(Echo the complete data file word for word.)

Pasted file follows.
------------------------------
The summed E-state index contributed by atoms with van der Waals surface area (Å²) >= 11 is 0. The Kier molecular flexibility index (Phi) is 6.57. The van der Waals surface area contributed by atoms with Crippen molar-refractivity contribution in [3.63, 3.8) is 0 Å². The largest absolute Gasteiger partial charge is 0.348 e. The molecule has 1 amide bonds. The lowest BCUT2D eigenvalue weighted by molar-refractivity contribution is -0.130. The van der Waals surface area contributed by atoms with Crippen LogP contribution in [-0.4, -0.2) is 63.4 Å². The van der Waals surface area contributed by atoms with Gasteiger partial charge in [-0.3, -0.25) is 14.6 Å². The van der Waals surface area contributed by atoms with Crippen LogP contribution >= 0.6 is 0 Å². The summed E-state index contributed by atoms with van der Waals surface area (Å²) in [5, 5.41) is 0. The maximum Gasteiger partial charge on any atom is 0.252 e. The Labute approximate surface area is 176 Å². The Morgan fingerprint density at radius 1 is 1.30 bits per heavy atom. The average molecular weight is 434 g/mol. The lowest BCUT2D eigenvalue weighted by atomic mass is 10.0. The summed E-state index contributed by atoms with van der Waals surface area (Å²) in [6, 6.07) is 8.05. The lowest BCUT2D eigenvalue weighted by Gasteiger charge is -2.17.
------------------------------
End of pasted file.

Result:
The summed E-state index contributed by atoms with van der Waals surface area (Å²) >= 11 is 0. The Kier molecular flexibility index (Phi) is 6.57. The van der Waals surface area contributed by atoms with Crippen molar-refractivity contribution in [3.63, 3.8) is 0 Å². The largest absolute Gasteiger partial charge is 0.348 e. The molecule has 1 amide bonds. The lowest BCUT2D eigenvalue weighted by molar-refractivity contribution is -0.130. The van der Waals surface area contributed by atoms with Crippen LogP contribution in [-0.4, -0.2) is 63.4 Å². The van der Waals surface area contributed by atoms with Gasteiger partial charge in [-0.3, -0.25) is 14.6 Å². The van der Waals surface area contributed by atoms with Crippen LogP contribution >= 0.6 is 0 Å². The summed E-state index contributed by atoms with van der Waals surface area (Å²) in [5, 5.41) is 0. The maximum Gasteiger partial charge on any atom is 0.252 e. The Labute approximate surface area is 176 Å². The Morgan fingerprint density at radius 1 is 1.30 bits per heavy atom. The average molecular weight is 434 g/mol. The lowest BCUT2D eigenvalue weighted by atomic mass is 10.0. The summed E-state index contributed by atoms with van der Waals surface area (Å²) in [6, 6.07) is 8.05. The lowest BCUT2D eigenvalue weighted by Gasteiger charge is -2.17.